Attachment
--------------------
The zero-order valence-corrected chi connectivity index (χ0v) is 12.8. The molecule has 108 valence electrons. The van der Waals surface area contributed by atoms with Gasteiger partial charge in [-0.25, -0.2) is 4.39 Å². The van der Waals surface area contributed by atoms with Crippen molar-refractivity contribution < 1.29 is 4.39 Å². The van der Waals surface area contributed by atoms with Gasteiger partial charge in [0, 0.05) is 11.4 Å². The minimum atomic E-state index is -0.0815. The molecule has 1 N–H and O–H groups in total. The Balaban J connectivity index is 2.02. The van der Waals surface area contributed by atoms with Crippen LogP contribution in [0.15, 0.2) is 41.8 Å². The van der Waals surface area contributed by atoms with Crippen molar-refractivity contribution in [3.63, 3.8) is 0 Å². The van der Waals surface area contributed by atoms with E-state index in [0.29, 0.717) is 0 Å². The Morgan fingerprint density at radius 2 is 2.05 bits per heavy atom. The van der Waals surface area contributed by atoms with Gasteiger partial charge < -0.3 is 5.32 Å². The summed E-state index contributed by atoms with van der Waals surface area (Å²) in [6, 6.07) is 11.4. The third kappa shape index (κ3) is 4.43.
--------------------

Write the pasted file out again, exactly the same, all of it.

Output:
The zero-order valence-corrected chi connectivity index (χ0v) is 12.8. The molecule has 108 valence electrons. The van der Waals surface area contributed by atoms with Gasteiger partial charge in [-0.25, -0.2) is 4.39 Å². The van der Waals surface area contributed by atoms with Crippen molar-refractivity contribution < 1.29 is 4.39 Å². The van der Waals surface area contributed by atoms with Gasteiger partial charge in [0, 0.05) is 11.4 Å². The minimum atomic E-state index is -0.0815. The molecule has 1 N–H and O–H groups in total. The Balaban J connectivity index is 2.02. The van der Waals surface area contributed by atoms with Crippen LogP contribution in [0.15, 0.2) is 41.8 Å². The van der Waals surface area contributed by atoms with Crippen molar-refractivity contribution in [3.63, 3.8) is 0 Å². The van der Waals surface area contributed by atoms with E-state index in [0.29, 0.717) is 0 Å². The Morgan fingerprint density at radius 2 is 2.05 bits per heavy atom. The van der Waals surface area contributed by atoms with Gasteiger partial charge < -0.3 is 5.32 Å². The summed E-state index contributed by atoms with van der Waals surface area (Å²) in [6, 6.07) is 11.4. The third kappa shape index (κ3) is 4.43.